The vibrating color combination, The paper’s subtle zig-zag texture, the signee ladies in slinky dresses and hats, and the graphic font layout.
This pamphlet-style publication doesn’t include a year, but from those dresses and font, I’m guessing the 1930s. It was “prepared by Sarah Field Splint, Director McCall’s Department of Cookery & Household Management, McCall’s Magazine, N.Y.” Her goal is to answer the “troublesome” question of finding “something different” to serve that is still in keeping with the “party plan.”
Ms. Field Splint was prolific magazine and cookbook writer, with works on Raisin Cookery, Table Service and Accessories, and Some Hints on Deep Frying. She’s even made it into the Library of Congress, in this picture, posed at her desk.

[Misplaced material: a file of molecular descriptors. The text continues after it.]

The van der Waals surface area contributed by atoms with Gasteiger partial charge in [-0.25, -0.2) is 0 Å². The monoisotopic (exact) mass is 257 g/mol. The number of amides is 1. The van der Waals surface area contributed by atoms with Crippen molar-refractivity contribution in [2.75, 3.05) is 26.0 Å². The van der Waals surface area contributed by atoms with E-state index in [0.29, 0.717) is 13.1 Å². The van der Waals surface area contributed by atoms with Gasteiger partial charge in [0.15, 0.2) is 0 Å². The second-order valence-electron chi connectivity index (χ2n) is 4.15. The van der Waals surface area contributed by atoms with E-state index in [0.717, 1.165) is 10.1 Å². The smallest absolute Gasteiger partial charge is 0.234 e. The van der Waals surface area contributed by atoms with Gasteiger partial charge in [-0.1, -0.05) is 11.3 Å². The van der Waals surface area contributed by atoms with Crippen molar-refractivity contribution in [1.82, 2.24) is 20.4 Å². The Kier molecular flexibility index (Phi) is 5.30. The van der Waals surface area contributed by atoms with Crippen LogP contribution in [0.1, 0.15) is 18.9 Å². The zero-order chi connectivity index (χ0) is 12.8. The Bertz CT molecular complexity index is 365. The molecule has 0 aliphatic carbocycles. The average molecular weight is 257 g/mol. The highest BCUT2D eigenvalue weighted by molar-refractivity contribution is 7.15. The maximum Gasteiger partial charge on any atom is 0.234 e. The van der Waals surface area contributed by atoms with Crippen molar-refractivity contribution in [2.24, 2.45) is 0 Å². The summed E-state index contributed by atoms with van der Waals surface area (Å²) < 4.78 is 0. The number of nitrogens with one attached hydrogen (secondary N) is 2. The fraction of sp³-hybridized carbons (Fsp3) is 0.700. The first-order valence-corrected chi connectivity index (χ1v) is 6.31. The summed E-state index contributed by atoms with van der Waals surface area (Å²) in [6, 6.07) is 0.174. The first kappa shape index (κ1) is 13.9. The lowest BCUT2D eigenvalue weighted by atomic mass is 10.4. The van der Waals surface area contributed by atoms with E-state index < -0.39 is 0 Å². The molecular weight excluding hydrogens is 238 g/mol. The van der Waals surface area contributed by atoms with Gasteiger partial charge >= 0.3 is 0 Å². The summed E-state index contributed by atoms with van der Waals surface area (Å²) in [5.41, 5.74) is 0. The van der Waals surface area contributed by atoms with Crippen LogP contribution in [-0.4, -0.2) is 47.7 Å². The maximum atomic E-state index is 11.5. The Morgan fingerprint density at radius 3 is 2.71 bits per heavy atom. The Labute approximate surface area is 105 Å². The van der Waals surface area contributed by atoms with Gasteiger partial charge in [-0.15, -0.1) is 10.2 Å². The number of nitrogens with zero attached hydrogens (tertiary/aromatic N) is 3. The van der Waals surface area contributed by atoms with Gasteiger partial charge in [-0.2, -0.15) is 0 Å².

And while the cover may communicate a sharp modernism, the recipes are pure “ladies lunch,” with color coordinated gelatin salads for a Queen-of-Hearts Tea or St. Patrick’s Day lunch. Historic occasions like Lincoln’s birthday warrant a dinner, but the dishes are completely unmoored from a historical or geographical accuracy that we might search for today. In between holidays, these cooks seem to run from teas to bridge parties to luncheons, punctuated by a campfire supper or wedding breakfast.
Naturally, the ethnic recipes–Italian Tea Cakes, Japanese Dainties, and Russian Favorites–are vague reproductions. And ambitious recipes like Lobster Cutlets (heart-shaped), Blackberries in Shredded Wheat Baskets, and even Wedding Cake are presented in a brusque few paragraphs. I suspect someone behind the scenes or that this is aspirational cooking. My copy has not a single splatter.
Though delightfully dated, the pamphlet includes one prescient recipe–Iced Mochalate–so spelled. An iced blend of cocoa and coffee, flavored with vanilla. “Whipped cream may be added, if desired.”